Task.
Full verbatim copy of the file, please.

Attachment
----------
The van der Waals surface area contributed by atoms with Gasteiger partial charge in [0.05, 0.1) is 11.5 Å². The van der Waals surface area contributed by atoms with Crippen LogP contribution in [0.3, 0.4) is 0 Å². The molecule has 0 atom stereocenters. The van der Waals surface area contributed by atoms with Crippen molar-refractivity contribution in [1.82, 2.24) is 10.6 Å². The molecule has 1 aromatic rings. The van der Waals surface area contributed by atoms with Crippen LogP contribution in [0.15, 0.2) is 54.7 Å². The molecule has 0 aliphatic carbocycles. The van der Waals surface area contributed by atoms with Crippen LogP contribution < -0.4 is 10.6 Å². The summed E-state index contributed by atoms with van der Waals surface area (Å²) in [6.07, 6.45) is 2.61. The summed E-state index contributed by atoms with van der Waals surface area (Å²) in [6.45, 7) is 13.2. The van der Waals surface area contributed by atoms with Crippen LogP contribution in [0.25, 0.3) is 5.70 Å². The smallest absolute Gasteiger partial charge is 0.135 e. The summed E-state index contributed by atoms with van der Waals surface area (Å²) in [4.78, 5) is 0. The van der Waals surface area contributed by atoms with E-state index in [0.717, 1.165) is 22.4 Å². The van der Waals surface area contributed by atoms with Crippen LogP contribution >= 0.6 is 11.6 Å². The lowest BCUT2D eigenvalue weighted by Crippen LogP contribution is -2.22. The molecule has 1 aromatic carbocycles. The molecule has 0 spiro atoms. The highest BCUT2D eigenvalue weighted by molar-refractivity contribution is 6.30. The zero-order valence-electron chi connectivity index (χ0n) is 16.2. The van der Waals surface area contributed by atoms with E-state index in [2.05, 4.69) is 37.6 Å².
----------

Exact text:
The van der Waals surface area contributed by atoms with Gasteiger partial charge in [0.05, 0.1) is 11.5 Å². The van der Waals surface area contributed by atoms with Crippen LogP contribution in [0.3, 0.4) is 0 Å². The molecule has 0 atom stereocenters. The van der Waals surface area contributed by atoms with Crippen molar-refractivity contribution in [1.82, 2.24) is 10.6 Å². The molecule has 1 aromatic rings. The van der Waals surface area contributed by atoms with Crippen LogP contribution in [0.15, 0.2) is 54.7 Å². The molecule has 0 aliphatic carbocycles. The van der Waals surface area contributed by atoms with Crippen LogP contribution < -0.4 is 10.6 Å². The summed E-state index contributed by atoms with van der Waals surface area (Å²) in [6.07, 6.45) is 2.61. The summed E-state index contributed by atoms with van der Waals surface area (Å²) in [6.45, 7) is 13.2. The van der Waals surface area contributed by atoms with Crippen LogP contribution in [0.25, 0.3) is 5.70 Å². The smallest absolute Gasteiger partial charge is 0.135 e. The summed E-state index contributed by atoms with van der Waals surface area (Å²) in [4.78, 5) is 0. The van der Waals surface area contributed by atoms with E-state index in [0.717, 1.165) is 22.4 Å². The van der Waals surface area contributed by atoms with Crippen LogP contribution >= 0.6 is 11.6 Å². The lowest BCUT2D eigenvalue weighted by Crippen LogP contribution is -2.22. The molecule has 1 aromatic carbocycles. The molecule has 0 spiro atoms. The highest BCUT2D eigenvalue weighted by molar-refractivity contribution is 6.30. The zero-order valence-electron chi connectivity index (χ0n) is 16.2. The van der Waals surface area contributed by atoms with E-state index in [2.05, 4.69) is 37.6 Å².